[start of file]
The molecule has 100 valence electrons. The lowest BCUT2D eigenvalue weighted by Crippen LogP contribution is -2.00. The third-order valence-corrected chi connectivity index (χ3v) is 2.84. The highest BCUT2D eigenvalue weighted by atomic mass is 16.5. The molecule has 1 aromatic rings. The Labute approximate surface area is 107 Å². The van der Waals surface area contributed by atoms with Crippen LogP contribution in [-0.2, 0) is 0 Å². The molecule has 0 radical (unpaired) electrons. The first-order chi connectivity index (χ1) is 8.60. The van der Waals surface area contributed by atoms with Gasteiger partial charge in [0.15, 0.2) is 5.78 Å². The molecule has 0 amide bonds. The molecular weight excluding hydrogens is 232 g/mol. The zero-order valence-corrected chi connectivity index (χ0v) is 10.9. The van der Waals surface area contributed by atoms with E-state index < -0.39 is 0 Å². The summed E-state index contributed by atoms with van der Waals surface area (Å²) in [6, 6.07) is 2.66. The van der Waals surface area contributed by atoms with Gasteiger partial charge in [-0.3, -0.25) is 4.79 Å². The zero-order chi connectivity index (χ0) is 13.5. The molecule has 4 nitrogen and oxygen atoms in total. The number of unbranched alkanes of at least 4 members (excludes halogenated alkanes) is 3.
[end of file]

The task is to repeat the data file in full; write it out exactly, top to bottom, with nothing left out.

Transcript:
The molecule has 100 valence electrons. The lowest BCUT2D eigenvalue weighted by Crippen LogP contribution is -2.00. The third-order valence-corrected chi connectivity index (χ3v) is 2.84. The highest BCUT2D eigenvalue weighted by atomic mass is 16.5. The molecule has 1 aromatic rings. The Labute approximate surface area is 107 Å². The van der Waals surface area contributed by atoms with Crippen LogP contribution in [-0.2, 0) is 0 Å². The molecule has 0 radical (unpaired) electrons. The first-order chi connectivity index (χ1) is 8.60. The van der Waals surface area contributed by atoms with Gasteiger partial charge in [0.15, 0.2) is 5.78 Å². The molecule has 0 amide bonds. The molecular weight excluding hydrogens is 232 g/mol. The zero-order valence-corrected chi connectivity index (χ0v) is 10.9. The van der Waals surface area contributed by atoms with E-state index < -0.39 is 0 Å². The summed E-state index contributed by atoms with van der Waals surface area (Å²) in [6, 6.07) is 2.66. The van der Waals surface area contributed by atoms with Gasteiger partial charge in [-0.3, -0.25) is 4.79 Å². The zero-order chi connectivity index (χ0) is 13.5. The molecule has 4 nitrogen and oxygen atoms in total. The number of unbranched alkanes of at least 4 members (excludes halogenated alkanes) is 3.